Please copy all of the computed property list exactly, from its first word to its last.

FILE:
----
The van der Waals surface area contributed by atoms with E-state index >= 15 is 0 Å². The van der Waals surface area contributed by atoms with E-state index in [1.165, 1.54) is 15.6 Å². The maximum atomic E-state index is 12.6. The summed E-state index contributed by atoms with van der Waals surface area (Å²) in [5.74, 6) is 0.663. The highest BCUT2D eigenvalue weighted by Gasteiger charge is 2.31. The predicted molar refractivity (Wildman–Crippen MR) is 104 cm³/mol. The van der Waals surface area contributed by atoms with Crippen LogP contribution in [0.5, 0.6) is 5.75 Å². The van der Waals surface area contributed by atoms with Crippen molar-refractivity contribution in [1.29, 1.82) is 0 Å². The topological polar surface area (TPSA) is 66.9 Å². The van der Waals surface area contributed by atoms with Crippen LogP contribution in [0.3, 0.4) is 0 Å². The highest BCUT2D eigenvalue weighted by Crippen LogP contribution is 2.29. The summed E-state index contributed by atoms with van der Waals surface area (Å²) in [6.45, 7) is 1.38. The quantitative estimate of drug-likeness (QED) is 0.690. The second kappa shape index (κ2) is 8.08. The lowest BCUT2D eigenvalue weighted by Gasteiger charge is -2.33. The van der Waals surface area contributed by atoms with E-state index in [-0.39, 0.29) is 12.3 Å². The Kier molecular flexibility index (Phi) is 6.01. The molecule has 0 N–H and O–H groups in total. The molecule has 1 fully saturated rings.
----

The van der Waals surface area contributed by atoms with E-state index >= 15 is 0 Å². The van der Waals surface area contributed by atoms with E-state index in [1.165, 1.54) is 15.6 Å². The maximum atomic E-state index is 12.6. The summed E-state index contributed by atoms with van der Waals surface area (Å²) in [5.74, 6) is 0.663. The highest BCUT2D eigenvalue weighted by Gasteiger charge is 2.31. The predicted molar refractivity (Wildman–Crippen MR) is 104 cm³/mol. The van der Waals surface area contributed by atoms with Crippen LogP contribution in [0.5, 0.6) is 5.75 Å². The van der Waals surface area contributed by atoms with Crippen molar-refractivity contribution in [1.29, 1.82) is 0 Å². The topological polar surface area (TPSA) is 66.9 Å². The van der Waals surface area contributed by atoms with Crippen LogP contribution in [0.3, 0.4) is 0 Å². The highest BCUT2D eigenvalue weighted by Crippen LogP contribution is 2.29. The summed E-state index contributed by atoms with van der Waals surface area (Å²) in [6.45, 7) is 1.38. The quantitative estimate of drug-likeness (QED) is 0.690. The second kappa shape index (κ2) is 8.08. The lowest BCUT2D eigenvalue weighted by Gasteiger charge is -2.33. The van der Waals surface area contributed by atoms with E-state index in [-0.39, 0.29) is 12.3 Å². The Kier molecular flexibility index (Phi) is 6.01. The molecule has 0 N–H and O–H groups in total. The molecule has 1 fully saturated rings.